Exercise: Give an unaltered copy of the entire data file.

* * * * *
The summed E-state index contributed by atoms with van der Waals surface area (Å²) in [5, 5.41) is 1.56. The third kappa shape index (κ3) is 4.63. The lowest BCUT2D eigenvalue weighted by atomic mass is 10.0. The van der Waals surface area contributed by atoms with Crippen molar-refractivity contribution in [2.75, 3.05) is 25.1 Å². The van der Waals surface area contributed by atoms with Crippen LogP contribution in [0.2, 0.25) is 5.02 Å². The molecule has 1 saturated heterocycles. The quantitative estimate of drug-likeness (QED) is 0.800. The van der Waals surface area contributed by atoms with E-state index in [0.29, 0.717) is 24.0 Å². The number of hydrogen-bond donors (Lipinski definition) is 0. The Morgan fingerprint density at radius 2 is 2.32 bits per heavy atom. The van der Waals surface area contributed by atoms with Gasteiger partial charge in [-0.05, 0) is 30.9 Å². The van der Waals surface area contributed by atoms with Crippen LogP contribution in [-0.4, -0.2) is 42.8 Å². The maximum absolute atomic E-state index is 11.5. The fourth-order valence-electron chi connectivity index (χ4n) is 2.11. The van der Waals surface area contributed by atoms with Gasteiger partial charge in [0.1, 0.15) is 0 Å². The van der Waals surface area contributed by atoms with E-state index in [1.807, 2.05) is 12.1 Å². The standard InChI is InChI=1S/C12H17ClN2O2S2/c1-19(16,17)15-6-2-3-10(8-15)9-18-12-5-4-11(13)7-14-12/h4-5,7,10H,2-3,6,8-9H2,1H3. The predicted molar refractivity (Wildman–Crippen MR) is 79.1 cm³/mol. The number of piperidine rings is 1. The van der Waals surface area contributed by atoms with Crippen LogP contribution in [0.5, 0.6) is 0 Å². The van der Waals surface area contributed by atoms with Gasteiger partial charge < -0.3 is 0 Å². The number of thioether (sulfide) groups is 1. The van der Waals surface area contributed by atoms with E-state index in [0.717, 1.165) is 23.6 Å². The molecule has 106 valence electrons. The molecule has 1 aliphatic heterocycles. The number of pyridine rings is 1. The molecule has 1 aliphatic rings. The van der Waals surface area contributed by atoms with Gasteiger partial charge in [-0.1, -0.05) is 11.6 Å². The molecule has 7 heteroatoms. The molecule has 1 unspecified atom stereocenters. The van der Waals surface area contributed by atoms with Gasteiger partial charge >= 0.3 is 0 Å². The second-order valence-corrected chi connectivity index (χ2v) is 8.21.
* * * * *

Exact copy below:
The summed E-state index contributed by atoms with van der Waals surface area (Å²) in [5, 5.41) is 1.56. The third kappa shape index (κ3) is 4.63. The lowest BCUT2D eigenvalue weighted by atomic mass is 10.0. The van der Waals surface area contributed by atoms with Crippen molar-refractivity contribution in [2.75, 3.05) is 25.1 Å². The van der Waals surface area contributed by atoms with Crippen LogP contribution in [0.2, 0.25) is 5.02 Å². The molecule has 1 saturated heterocycles. The quantitative estimate of drug-likeness (QED) is 0.800. The van der Waals surface area contributed by atoms with E-state index in [0.29, 0.717) is 24.0 Å². The number of hydrogen-bond donors (Lipinski definition) is 0. The Morgan fingerprint density at radius 2 is 2.32 bits per heavy atom. The van der Waals surface area contributed by atoms with Gasteiger partial charge in [-0.05, 0) is 30.9 Å². The van der Waals surface area contributed by atoms with Crippen LogP contribution in [-0.4, -0.2) is 42.8 Å². The maximum absolute atomic E-state index is 11.5. The fourth-order valence-electron chi connectivity index (χ4n) is 2.11. The van der Waals surface area contributed by atoms with Gasteiger partial charge in [0.1, 0.15) is 0 Å². The van der Waals surface area contributed by atoms with E-state index in [1.807, 2.05) is 12.1 Å². The standard InChI is InChI=1S/C12H17ClN2O2S2/c1-19(16,17)15-6-2-3-10(8-15)9-18-12-5-4-11(13)7-14-12/h4-5,7,10H,2-3,6,8-9H2,1H3. The predicted molar refractivity (Wildman–Crippen MR) is 79.1 cm³/mol. The number of piperidine rings is 1. The van der Waals surface area contributed by atoms with Crippen LogP contribution in [0.5, 0.6) is 0 Å². The van der Waals surface area contributed by atoms with Gasteiger partial charge < -0.3 is 0 Å². The number of thioether (sulfide) groups is 1. The van der Waals surface area contributed by atoms with E-state index in [0.717, 1.165) is 23.6 Å². The molecule has 106 valence electrons. The molecule has 1 aliphatic heterocycles. The number of pyridine rings is 1. The molecule has 1 aliphatic rings. The van der Waals surface area contributed by atoms with Gasteiger partial charge in [-0.1, -0.05) is 11.6 Å². The molecule has 7 heteroatoms. The molecule has 1 unspecified atom stereocenters. The van der Waals surface area contributed by atoms with Gasteiger partial charge >= 0.3 is 0 Å². The second-order valence-corrected chi connectivity index (χ2v) is 8.21.